# Prove that $\log_{36} 30$ is irrational number.

Prove that $\log_{36} 30$ is irrational number.

We can suppose that $\log_{36} 30$ is rational number. So we have that $\log_{36} 30 = \frac{p}{q}$ where $\gcd(p,q) = 1$. By definition of logarithm we have $36^{\frac{p}{q}} = 30$ thus $36^p=30^q$. And now I have to prove that these numbers $p,q$ doesn't exists. How can I do it?

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What does $NWD(p,q)$ stand for? –  Andres Caicedo Sep 1 '13 at 17:35
@AndresCaicedo it is Polish for $\operatorname{gcd}(p,q)$; pl.wikipedia.org/wiki/Najwi%C4%99kszy_wsp%C3%B3lny_dzielnik –  oldrinb Sep 1 '13 at 17:37
@Andres Caicedo I mean GCD. But in polish it is NWD ;) –  Thomas Sep 1 '13 at 17:38

So, we have $(6^2)^p=(6\cdot 5)^q\implies 6^{2p-q}=5^q$

As $(6,5)=1$ we need $q=2p-q=0$ which is impossible as $q\ne0$

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In the equality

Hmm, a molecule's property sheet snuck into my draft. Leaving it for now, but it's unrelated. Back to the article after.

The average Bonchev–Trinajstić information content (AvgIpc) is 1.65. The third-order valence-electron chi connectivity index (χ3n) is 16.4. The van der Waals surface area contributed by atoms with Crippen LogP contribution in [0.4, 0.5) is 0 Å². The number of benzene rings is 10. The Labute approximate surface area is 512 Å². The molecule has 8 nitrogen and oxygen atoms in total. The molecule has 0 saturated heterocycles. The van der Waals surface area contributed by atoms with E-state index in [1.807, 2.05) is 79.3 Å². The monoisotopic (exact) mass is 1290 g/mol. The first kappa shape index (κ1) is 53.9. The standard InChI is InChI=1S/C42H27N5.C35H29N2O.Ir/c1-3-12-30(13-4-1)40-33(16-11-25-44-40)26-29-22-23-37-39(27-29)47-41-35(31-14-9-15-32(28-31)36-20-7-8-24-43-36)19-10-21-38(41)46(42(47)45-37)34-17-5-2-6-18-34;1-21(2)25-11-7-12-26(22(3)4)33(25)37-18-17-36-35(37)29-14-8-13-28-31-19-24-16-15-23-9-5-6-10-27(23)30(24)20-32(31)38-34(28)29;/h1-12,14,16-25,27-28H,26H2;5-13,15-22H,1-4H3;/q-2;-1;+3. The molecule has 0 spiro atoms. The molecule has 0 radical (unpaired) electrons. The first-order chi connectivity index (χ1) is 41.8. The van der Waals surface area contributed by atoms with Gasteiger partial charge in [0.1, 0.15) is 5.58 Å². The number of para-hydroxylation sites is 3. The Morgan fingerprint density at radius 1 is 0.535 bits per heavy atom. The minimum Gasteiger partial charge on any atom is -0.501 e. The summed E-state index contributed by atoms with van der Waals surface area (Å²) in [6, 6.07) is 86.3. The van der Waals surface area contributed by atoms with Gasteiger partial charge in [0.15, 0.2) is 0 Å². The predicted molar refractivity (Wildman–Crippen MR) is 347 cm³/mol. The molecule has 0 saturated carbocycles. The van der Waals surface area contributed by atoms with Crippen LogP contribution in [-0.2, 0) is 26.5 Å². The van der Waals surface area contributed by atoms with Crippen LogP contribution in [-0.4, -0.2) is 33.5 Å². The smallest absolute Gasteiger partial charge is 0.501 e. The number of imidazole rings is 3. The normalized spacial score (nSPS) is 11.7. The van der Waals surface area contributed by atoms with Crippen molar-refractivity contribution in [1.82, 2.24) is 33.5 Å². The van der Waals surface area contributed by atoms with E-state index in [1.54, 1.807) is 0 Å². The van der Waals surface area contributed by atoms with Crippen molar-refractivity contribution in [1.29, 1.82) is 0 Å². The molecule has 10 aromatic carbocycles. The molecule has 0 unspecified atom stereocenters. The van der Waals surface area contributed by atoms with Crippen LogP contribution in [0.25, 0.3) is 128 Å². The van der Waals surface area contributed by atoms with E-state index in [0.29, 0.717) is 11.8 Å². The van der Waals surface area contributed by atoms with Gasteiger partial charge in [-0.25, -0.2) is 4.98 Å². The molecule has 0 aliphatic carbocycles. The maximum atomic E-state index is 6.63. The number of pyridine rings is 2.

$$36^p = 30^q$$

as

1) $36$ as it ends in $6$ , $36$ to the power anything always ends in $6$ ,

2)$30$ as it ends in $0$ , $30$ to the power anything always ends in $0$ ,

so differing units digit itself proves that for no integer this equality is possible except for p and q as $0$ , but $q\neq0$ as per definition of rationality , hence proved that p,q doesn't exist for this equality

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Nice answer, a lot better than mine. –  André Nicolas Sep 1 '13 at 19:34

Hint: Note that if $q\ge 1$, then $5$ divides $30^q$.

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One way is to rely on the fact that prime factorizations of integers are unique. The number $30^q$ includes $5$ among its prime factors, but $36^p$ does not.

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